In his book Reinventing Acupuncture (1992), British acupuncturist Felix Mann (1931-2014) diverges from the traditional teachings of TCM. Based on years of clinical observation, Mann offers 8 novel ideas starting with replacing the word ‘acupoint” with the word ‘area’. Through clinical experience, Mann discovered that some of the points that we may think are small are actually very wide. He also wrote that “Half or more of the body can be treated by needling the hand or foot anywhere.”
In his thoughts on “Scientific Acupuncture”, Mann uses neurophysiology to partly explain that the mechanisms of the points/areas and meridians. Indeed, an explanation for ‘how’ acupuncture works has preoccupied practitioners. An early 1997 article in “Acupuncture in Medicine" describes the mechanisms of acupuncture or acupressure at “local, regional (spinal cord) and general (brain) levels”: “The general reaction mainly activates the brain central mechanism of internal homeostasis.”
This explanation, often called the “neural hypothesis” was discussed in a 2010 article “Defining Meridians: A Modern Basis of Understanding”, which states that “…the clinical influence of acupuncture is transmitted primarily through stimulation of sensory nerves that provide signals to the brain, which processes this information and then causes clinical changes associated with treatment.”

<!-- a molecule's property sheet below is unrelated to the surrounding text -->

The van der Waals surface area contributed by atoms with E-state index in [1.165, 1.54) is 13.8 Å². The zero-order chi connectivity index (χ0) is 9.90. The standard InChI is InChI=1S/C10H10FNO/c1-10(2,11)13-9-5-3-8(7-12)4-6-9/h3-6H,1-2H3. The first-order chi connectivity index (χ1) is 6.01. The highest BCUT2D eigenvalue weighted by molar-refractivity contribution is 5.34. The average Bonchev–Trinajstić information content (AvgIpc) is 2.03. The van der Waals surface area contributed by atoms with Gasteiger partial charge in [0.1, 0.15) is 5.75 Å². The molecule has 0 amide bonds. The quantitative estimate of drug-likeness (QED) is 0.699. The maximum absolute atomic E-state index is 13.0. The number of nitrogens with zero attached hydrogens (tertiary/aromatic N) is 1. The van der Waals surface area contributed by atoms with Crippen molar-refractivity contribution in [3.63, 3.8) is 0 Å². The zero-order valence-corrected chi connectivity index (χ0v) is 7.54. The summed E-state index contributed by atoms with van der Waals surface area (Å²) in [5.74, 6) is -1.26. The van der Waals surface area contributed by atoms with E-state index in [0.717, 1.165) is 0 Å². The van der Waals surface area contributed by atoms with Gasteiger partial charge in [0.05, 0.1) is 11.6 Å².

In a 2021 study titled “The neuroanatomical basis for electroacupuncture to drive the vagal-adrenal axis”, researchers sought to uncover more precisely the neuroanatomical basis for specific acupoints. Using mice, they identified a subset of neurons effective in reducing inflammation by activating “the vagal adrenal axis.” Researchers pointed out that although the study was done in mice, “the basic organization of neurons is likely evolutionarily conserved across mammals, including humans.”
Another way of understanding acupuncture meridians is as the path of least resistance to the flow of fluid and vibration in the body. Fascia is made of collagen, which is piezoelectric. This means that the electricity of the nervous system makes fascia vibrate. These vibrations can be thought of as qi and linked to the yang principle, and the fluid that is moved by these vibrations is the TCM concept of blood and yin. Fascia is better understood as a part of the nervous system, and the links between myofascial meridians reflect complex reflexes and other circuits linking arm and leg, right and left, inner and outer channels, in humans and all other four-legged creatures. This makes the fascial system as much about information transfer as it is about structural tensegrity.
Viewing acupressure through a western scientific lens may help make this profound and fundamental aspect of human anatomy more accessible to modern medicine. Acupoints and acupuncture meridians are powerful targets for stimulating the body’s innate healing system, and can be stimulated using many different modalities, including manual pressure, moxibustion, cupping, needle insertion, injections, essential oils, or even simple tapping, and they can be further targeted using frequency information, delivered via vibrational medicine therapies like Ergopathics vials, bioresonance devices, homeopathic remedies, affirmations and other carriers of frequency information.